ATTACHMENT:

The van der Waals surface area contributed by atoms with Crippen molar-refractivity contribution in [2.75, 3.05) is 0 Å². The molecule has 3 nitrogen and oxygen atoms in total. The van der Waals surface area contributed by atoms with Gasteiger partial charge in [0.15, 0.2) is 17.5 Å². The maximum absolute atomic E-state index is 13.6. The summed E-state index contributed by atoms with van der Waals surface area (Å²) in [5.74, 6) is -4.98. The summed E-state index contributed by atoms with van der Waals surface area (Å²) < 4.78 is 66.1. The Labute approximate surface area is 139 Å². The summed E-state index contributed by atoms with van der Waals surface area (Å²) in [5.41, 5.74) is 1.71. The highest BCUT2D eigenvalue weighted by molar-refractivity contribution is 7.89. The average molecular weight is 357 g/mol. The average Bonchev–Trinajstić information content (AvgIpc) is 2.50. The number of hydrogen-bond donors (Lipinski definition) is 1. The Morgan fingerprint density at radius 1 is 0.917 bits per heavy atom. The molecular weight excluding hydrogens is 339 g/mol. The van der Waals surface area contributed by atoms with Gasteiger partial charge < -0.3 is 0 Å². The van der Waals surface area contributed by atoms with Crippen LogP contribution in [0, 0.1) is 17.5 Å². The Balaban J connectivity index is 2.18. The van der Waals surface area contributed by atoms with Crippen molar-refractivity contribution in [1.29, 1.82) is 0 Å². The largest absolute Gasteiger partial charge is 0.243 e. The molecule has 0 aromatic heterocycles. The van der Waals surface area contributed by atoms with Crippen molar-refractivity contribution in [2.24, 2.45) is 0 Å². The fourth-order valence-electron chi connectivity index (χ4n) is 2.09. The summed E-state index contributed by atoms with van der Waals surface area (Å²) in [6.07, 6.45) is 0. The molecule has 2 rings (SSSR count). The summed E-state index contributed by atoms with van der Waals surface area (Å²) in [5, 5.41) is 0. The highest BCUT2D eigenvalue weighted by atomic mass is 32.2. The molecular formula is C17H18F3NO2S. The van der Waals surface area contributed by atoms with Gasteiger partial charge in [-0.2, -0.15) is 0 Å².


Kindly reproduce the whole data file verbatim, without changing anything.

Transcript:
The van der Waals surface area contributed by atoms with Crippen molar-refractivity contribution in [2.75, 3.05) is 0 Å². The molecule has 3 nitrogen and oxygen atoms in total. The van der Waals surface area contributed by atoms with Gasteiger partial charge in [0.15, 0.2) is 17.5 Å². The maximum absolute atomic E-state index is 13.6. The summed E-state index contributed by atoms with van der Waals surface area (Å²) in [5.74, 6) is -4.98. The summed E-state index contributed by atoms with van der Waals surface area (Å²) < 4.78 is 66.1. The Labute approximate surface area is 139 Å². The summed E-state index contributed by atoms with van der Waals surface area (Å²) in [5.41, 5.74) is 1.71. The highest BCUT2D eigenvalue weighted by molar-refractivity contribution is 7.89. The average molecular weight is 357 g/mol. The average Bonchev–Trinajstić information content (AvgIpc) is 2.50. The number of hydrogen-bond donors (Lipinski definition) is 1. The Morgan fingerprint density at radius 1 is 0.917 bits per heavy atom. The molecular weight excluding hydrogens is 339 g/mol. The van der Waals surface area contributed by atoms with Gasteiger partial charge < -0.3 is 0 Å². The van der Waals surface area contributed by atoms with Crippen LogP contribution in [0, 0.1) is 17.5 Å². The Balaban J connectivity index is 2.18. The van der Waals surface area contributed by atoms with Crippen molar-refractivity contribution in [1.29, 1.82) is 0 Å². The largest absolute Gasteiger partial charge is 0.243 e. The molecule has 0 aromatic heterocycles. The van der Waals surface area contributed by atoms with Crippen molar-refractivity contribution in [2.24, 2.45) is 0 Å². The fourth-order valence-electron chi connectivity index (χ4n) is 2.09. The summed E-state index contributed by atoms with van der Waals surface area (Å²) in [6.07, 6.45) is 0. The molecule has 2 rings (SSSR count). The summed E-state index contributed by atoms with van der Waals surface area (Å²) in [5, 5.41) is 0. The highest BCUT2D eigenvalue weighted by atomic mass is 32.2. The molecular formula is C17H18F3NO2S. The van der Waals surface area contributed by atoms with Gasteiger partial charge in [-0.2, -0.15) is 0 Å².